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Cameron's Story

Cameron smiling looking at the camera
With just weeks remaining until summer break, 4-year-old Cameron and his family of Michigan’s Upper Peninsula (U.P.), were preparing to enjoy Memorial Day weekend at their cottage. Cameron was also excited for the summer ahead with plans of jumping on his new trampoline and playing his first organized sport of t-ball with friends. Then, the unexpected happened.

“I was packing the car and getting things organized for our trip and I noticed Cameron began, kind of whining and rolling around on the floor,” said his mother, Sarah. “I thought he was just cranky at first. Then I noticed the entire left side of his body was limp. I sat him up and he immediately just slumped over.”

Sarah, who works in health care herself, noticed right away the left side of Cameron’s face was drooping. She quickly realized he was having a stroke or possibly a seizure, then rushed him to the nearest emergency department. 

“We were fortunate to have an ER close to our home and our local doctors started performing tests right away to see what was happening,” said Sarah. “When they were performing their tests, we noticed that Cameron had no function in his left arm, leg and left side of his face.”

Doctors quickly recommended Cameron be transported by ambulance to a hospital that specializes in children’s care. Because of her medical background, Sarah was aware of available children’s hospitals, but HSHS St. Vincent Children’s Hospital in Green Bay was the closest.

Located within the walls of HSHS St. Vincent Hospital, HSHS St. Vincent Children’s Hospital is Green Bay’s first and only children’s hospital serving Northeast Wisconsin, the Lakeshore and the U.P. 

“Being that we’re in a rural part of the U.P., the drive could have been upwards of five hours to get the care he needed. We chose HSHS St. Vincent Children’s Hospital because we could get Cameron there quicker than any of the other hospitals.”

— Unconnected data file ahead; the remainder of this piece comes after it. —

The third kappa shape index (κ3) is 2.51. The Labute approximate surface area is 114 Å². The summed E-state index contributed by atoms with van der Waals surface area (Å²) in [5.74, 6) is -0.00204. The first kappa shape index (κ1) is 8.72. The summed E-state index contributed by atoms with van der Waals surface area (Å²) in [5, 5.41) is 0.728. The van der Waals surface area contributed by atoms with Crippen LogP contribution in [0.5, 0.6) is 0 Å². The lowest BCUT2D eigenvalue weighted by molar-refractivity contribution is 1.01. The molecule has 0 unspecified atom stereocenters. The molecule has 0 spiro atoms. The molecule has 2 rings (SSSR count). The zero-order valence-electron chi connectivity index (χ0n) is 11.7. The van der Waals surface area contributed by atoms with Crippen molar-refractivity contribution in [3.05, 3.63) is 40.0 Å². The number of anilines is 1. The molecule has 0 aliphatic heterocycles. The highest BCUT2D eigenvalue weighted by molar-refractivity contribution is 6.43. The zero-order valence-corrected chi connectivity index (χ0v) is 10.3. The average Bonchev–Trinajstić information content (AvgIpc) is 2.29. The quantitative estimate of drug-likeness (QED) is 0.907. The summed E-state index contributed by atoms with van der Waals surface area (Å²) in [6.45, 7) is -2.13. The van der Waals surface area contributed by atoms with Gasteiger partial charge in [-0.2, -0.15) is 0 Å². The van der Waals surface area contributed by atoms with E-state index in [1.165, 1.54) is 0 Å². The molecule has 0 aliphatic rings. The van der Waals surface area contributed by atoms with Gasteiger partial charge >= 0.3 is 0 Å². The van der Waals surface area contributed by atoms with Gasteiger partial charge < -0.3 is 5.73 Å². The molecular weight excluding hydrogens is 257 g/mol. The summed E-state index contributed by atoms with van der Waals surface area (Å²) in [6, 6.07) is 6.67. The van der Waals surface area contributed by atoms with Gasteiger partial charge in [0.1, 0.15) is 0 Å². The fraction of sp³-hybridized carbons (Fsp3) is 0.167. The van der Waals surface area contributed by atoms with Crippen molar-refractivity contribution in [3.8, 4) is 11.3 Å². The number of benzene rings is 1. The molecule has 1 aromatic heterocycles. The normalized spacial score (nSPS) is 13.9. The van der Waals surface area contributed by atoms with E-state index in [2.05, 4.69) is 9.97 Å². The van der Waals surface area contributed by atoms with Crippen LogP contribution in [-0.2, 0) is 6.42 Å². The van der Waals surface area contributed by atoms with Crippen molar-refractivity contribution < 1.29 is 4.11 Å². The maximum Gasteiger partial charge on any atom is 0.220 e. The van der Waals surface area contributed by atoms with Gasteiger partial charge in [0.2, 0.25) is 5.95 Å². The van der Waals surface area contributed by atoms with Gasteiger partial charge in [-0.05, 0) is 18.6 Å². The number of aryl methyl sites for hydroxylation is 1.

In addition to being the closest, Cameron was in the best of hands at HSHS St. Vincent Children’s Hospital - with direct access to HSHS St. Vincent Hospital’s Comprehensive Stroke Center and the area’s only pediatric neurologist in partnership with Prevea Health. The stroke center is staffed with multidisciplinary teams, also in partnership with Prevea, offering the highest quality in stroke care and rehabilitation to children when they need it.

“We immediately were seen by a neurologist, someone who specializes in diseases of the brain,” Sarah recalled. said. “One of the first things our doctors did was order an MRI, a test that determined he in fact did have a stroke caused by a blood clot.”

Sarah and her husband had a hard time comprehending how their son could have a stroke at such a young age. Their team of doctors explained that it can happen, especially if a child is exposed to multiple infections. The young couple then remembered their preschooler was exposed to several illnesses during his first year of school including respiratory syncytial virus (RSV), COVID-19 and influenza. Cameron’s doctors explained that sometimes these infections can lead to inflammation in the blood which, in turn, can contribute to the uncommon circumstance of a child having a stroke.

As is in all cases of stroke, Cameron needed treatment right away. In Cameron’s situation, he needed to be treated for more than just a stroke. Fortunately, he was in the right place at HSHS St. Vincent Children’s Hospital where patients have access to more than 60 different types of pediatric specialties in partnership with Prevea. 

“They said the blood clot had broken up and it couldn’t cause any more damage,” recalled Sarah. “It was such a relief to hear he would not need brain surgery.” 

Cameron received the life-saving treatment he needed thanks to the stroke team, pediatric neurologist, pediatric hematologists, pediatric intensivists and other specialists at HSHS St. Vincent Children’s Hospital. Now, it was time for recovery.

Due to the stroke, Cameron lost the majority of function in the left side of his body. To help him regain strength and mobility, Cameron’s team of caregivers created a blueprint for the next best steps towards recovery. This included a consistent regiment of physical therapy and occupational therapy, and care in the hospital’s pediatric intensive care unit (PICU).